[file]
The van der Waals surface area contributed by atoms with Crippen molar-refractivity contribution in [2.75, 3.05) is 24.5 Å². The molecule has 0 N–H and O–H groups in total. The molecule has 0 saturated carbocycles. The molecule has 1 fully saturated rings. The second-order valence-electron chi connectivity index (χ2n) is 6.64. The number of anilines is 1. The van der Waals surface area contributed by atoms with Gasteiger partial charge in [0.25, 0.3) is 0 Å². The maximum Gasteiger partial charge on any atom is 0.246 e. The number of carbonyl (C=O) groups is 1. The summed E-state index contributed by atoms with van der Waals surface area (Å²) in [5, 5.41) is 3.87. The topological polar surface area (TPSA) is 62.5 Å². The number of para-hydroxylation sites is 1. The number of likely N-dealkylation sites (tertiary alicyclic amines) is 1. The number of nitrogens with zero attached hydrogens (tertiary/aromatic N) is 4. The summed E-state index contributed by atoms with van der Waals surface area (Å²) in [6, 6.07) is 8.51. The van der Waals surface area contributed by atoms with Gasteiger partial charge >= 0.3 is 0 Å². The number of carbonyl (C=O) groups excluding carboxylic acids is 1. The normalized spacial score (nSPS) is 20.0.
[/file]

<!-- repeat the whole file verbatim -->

The van der Waals surface area contributed by atoms with Crippen molar-refractivity contribution in [2.75, 3.05) is 24.5 Å². The molecule has 0 N–H and O–H groups in total. The molecule has 0 saturated carbocycles. The molecule has 1 fully saturated rings. The second-order valence-electron chi connectivity index (χ2n) is 6.64. The number of anilines is 1. The van der Waals surface area contributed by atoms with Gasteiger partial charge in [0.25, 0.3) is 0 Å². The maximum Gasteiger partial charge on any atom is 0.246 e. The number of carbonyl (C=O) groups is 1. The summed E-state index contributed by atoms with van der Waals surface area (Å²) in [5, 5.41) is 3.87. The topological polar surface area (TPSA) is 62.5 Å². The number of para-hydroxylation sites is 1. The number of likely N-dealkylation sites (tertiary alicyclic amines) is 1. The number of nitrogens with zero attached hydrogens (tertiary/aromatic N) is 4. The summed E-state index contributed by atoms with van der Waals surface area (Å²) in [6, 6.07) is 8.51. The van der Waals surface area contributed by atoms with Gasteiger partial charge >= 0.3 is 0 Å². The number of carbonyl (C=O) groups excluding carboxylic acids is 1. The normalized spacial score (nSPS) is 20.0.